Heat-conducting earthenware handcrafted according to traditional techniques
Doing his part to reintroduce pottery for daily use, Brian Grossnickle creates beautiful eco-friendly cookware out of micaceous clay, a material with properties making it remarkably well-suited for cooking. The New Mexico native, drawing on over 15 years of pottery experience, produces a wide variety of food-friendly pieces including cook pots, teapots, cups, bowls, and even platters.
The clay used in all the pieces has an extremely high mica content, one of nature's best conductors of heat. Food cooked in micaceous pottery can stay hot for up to an hour or more after it's removed from the heating element.
Also setting Grossnickle's pottery apart, the traditional coil and scrape techniques that he employs were first developed by Apache Indians in New Mexico nearly eight hundred years ago. The creation process is truly raw, requiring only micaceous clay, a plastic scraper, and a bowl of water. With hand-dug clay, no chemicals or additives, and a wood-fired process fueled by local pine trees, Grossnickle's earthenware is sustainable from start to finish.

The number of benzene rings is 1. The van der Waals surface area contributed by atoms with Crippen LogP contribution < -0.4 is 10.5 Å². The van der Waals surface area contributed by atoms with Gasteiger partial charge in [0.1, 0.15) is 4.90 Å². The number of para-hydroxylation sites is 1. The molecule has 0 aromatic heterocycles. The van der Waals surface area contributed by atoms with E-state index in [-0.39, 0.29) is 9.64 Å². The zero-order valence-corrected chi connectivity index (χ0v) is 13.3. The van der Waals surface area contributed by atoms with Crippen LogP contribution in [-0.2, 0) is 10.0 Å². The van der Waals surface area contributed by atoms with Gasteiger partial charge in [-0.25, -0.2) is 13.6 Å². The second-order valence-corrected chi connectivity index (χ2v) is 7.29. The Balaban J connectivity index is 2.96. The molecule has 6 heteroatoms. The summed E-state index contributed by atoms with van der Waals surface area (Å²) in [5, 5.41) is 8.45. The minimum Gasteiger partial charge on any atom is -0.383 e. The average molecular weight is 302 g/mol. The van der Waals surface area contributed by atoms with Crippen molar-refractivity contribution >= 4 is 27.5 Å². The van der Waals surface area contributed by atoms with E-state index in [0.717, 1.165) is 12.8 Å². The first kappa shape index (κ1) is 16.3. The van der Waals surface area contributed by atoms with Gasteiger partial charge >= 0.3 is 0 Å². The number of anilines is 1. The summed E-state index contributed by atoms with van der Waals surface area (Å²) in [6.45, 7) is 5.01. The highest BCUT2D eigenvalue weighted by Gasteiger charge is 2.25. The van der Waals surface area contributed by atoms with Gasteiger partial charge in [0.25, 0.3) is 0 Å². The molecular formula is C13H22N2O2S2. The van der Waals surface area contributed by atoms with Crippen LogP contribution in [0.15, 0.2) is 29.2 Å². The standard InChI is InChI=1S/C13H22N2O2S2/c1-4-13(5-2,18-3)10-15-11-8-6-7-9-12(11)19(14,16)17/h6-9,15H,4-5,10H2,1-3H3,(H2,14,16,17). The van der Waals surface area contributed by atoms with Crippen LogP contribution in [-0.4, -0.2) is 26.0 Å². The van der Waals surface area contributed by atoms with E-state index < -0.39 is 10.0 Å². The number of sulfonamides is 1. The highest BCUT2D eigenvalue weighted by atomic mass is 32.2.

The freedom of handbuilding and the unpredictability of the firing process yields beautifully unique pieces, which sells from select galleries in New Mexico and Michigan, or contact him online for more information.